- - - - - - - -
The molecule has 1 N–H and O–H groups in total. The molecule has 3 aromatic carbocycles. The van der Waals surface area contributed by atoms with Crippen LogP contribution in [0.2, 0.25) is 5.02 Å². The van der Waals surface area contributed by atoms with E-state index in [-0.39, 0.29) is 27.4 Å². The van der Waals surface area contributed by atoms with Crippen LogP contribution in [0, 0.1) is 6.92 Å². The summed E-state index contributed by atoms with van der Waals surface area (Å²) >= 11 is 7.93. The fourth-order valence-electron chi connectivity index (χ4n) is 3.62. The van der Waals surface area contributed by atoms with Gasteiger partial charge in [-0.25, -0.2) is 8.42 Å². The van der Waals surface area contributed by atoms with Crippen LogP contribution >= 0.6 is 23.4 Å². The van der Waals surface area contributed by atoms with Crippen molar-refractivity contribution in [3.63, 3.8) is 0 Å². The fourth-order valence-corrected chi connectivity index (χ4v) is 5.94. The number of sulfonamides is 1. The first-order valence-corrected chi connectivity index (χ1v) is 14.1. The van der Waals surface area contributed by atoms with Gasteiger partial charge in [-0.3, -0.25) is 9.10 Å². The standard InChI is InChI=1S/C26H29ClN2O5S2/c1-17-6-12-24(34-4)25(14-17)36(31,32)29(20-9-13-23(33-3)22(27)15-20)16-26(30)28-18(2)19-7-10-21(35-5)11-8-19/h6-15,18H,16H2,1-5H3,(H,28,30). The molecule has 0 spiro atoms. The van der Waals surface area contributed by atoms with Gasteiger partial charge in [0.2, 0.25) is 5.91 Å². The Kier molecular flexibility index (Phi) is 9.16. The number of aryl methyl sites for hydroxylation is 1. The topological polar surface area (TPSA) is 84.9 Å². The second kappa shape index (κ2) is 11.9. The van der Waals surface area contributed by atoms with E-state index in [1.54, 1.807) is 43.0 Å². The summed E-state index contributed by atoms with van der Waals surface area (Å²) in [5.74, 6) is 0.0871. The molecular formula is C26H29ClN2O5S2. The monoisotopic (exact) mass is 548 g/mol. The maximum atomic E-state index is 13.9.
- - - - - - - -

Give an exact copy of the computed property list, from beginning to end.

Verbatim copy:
The molecule has 1 N–H and O–H groups in total. The molecule has 3 aromatic carbocycles. The van der Waals surface area contributed by atoms with Crippen LogP contribution in [0.2, 0.25) is 5.02 Å². The van der Waals surface area contributed by atoms with E-state index in [-0.39, 0.29) is 27.4 Å². The van der Waals surface area contributed by atoms with Crippen LogP contribution in [0, 0.1) is 6.92 Å². The summed E-state index contributed by atoms with van der Waals surface area (Å²) >= 11 is 7.93. The fourth-order valence-electron chi connectivity index (χ4n) is 3.62. The van der Waals surface area contributed by atoms with Gasteiger partial charge in [-0.25, -0.2) is 8.42 Å². The van der Waals surface area contributed by atoms with Crippen LogP contribution >= 0.6 is 23.4 Å². The van der Waals surface area contributed by atoms with Crippen molar-refractivity contribution in [3.63, 3.8) is 0 Å². The fourth-order valence-corrected chi connectivity index (χ4v) is 5.94. The number of sulfonamides is 1. The first-order valence-corrected chi connectivity index (χ1v) is 14.1. The van der Waals surface area contributed by atoms with Gasteiger partial charge in [-0.3, -0.25) is 9.10 Å². The standard InChI is InChI=1S/C26H29ClN2O5S2/c1-17-6-12-24(34-4)25(14-17)36(31,32)29(20-9-13-23(33-3)22(27)15-20)16-26(30)28-18(2)19-7-10-21(35-5)11-8-19/h6-15,18H,16H2,1-5H3,(H,28,30). The molecule has 0 spiro atoms. The van der Waals surface area contributed by atoms with Gasteiger partial charge in [0.2, 0.25) is 5.91 Å². The Kier molecular flexibility index (Phi) is 9.16. The number of aryl methyl sites for hydroxylation is 1. The topological polar surface area (TPSA) is 84.9 Å². The second kappa shape index (κ2) is 11.9. The van der Waals surface area contributed by atoms with E-state index in [1.54, 1.807) is 43.0 Å². The summed E-state index contributed by atoms with van der Waals surface area (Å²) in [5.74, 6) is 0.0871. The molecular formula is C26H29ClN2O5S2. The monoisotopic (exact) mass is 548 g/mol. The maximum atomic E-state index is 13.9.